The estimated annual cost of housing benefit is now £23.4bn, more than the total running costs of government departments including the Home Office, the Ministry of Justice and the Department for Transport. Only health and social care, education and defence account for larger shares of day-to-day spending.
In the year to May 2022, an estimated 2.6 million households in England received housing benefit with those privately renting accounting for 29 per cent of all claimants, according to statistics published in August by the Department for Work and Pensions.
“Many tenants who would previously have been in social housing are now living in expensive private rented accommodation, with their rents subsidised by housing benefit, which is costing the Exchequer around £23.4bn per year,” said a report from the House of Lords Built Environment Committee. The committee also called on the government to allocate more funding towards social housing, saying it “would address this problem over time and help meet the most critical needs”.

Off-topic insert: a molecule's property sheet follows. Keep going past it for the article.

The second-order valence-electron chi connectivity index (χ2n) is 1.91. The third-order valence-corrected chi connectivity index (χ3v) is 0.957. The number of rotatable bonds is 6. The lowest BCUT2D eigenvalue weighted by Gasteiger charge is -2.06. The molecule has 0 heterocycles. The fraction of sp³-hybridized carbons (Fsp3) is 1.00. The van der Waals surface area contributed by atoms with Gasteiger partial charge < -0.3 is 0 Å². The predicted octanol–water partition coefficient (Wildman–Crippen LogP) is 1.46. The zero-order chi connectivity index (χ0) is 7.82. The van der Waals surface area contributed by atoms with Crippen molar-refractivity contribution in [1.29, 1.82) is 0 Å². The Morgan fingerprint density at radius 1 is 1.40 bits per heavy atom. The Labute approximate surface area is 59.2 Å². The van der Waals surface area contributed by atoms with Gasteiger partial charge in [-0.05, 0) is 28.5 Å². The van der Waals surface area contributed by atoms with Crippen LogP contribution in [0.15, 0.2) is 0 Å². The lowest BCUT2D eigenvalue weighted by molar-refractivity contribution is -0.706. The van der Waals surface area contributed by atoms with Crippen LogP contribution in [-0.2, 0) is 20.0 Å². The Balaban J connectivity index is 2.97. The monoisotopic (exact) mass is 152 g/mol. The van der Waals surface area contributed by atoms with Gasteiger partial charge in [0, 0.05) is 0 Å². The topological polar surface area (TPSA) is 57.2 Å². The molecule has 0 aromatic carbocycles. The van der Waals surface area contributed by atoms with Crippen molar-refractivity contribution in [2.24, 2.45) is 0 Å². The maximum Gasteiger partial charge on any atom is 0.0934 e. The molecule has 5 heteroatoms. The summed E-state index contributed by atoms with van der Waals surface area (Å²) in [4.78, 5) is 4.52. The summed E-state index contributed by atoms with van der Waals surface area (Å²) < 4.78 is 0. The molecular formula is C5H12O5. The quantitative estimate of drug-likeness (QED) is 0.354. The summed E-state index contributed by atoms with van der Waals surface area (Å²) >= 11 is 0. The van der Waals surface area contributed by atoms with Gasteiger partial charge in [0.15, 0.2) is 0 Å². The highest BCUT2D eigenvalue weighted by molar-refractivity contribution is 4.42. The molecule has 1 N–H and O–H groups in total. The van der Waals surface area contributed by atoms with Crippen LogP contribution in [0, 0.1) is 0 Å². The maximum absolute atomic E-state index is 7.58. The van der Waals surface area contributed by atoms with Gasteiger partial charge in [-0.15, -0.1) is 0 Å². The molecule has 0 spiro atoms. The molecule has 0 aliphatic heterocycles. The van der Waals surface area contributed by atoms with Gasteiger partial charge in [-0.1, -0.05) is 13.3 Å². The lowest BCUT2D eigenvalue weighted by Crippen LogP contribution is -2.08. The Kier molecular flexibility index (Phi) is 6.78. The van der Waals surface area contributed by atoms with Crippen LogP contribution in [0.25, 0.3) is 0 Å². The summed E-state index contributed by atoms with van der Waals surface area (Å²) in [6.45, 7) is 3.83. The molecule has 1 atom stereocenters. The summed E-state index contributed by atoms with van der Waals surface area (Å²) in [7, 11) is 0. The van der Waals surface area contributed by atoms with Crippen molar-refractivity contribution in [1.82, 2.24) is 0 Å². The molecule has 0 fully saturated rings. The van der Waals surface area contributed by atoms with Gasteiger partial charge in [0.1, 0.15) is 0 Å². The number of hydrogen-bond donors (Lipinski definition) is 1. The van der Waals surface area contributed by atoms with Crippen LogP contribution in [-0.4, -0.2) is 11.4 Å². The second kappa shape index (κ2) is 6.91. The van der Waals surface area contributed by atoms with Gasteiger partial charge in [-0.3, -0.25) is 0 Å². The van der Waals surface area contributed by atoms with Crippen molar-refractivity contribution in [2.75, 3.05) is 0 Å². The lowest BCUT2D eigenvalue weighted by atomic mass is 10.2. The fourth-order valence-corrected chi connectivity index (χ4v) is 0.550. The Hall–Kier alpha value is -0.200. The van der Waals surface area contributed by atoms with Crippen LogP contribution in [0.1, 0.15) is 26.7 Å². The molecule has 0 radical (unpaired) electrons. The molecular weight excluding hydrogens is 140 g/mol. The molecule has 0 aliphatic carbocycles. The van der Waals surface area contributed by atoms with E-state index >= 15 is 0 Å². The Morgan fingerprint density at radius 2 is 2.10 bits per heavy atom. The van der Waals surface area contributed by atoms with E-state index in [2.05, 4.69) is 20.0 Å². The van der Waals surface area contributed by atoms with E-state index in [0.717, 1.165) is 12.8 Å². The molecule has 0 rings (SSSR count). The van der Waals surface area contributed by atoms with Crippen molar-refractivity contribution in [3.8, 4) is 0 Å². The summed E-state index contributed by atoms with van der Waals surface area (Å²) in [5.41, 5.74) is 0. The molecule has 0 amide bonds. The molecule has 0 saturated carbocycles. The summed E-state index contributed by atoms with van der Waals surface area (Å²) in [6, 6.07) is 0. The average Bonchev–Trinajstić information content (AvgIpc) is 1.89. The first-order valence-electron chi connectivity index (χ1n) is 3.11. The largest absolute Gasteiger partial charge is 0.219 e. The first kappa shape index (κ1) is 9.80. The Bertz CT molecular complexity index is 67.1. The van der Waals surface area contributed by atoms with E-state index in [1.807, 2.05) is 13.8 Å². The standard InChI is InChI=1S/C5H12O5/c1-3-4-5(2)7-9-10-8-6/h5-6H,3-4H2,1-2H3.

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Updated figures on how much housing benefit goes directly into the pockets of private landlords are unclear but a study from the National Housing Federation estimated that this figure totalled £9.3bn in 2016, double the amount in 2005. The social policy think tank Civitas previously warned that while the housing benefit system increases the purchasing power of those who need it most, it also “militates against fair prices by subsidising landlords’ rent demands”.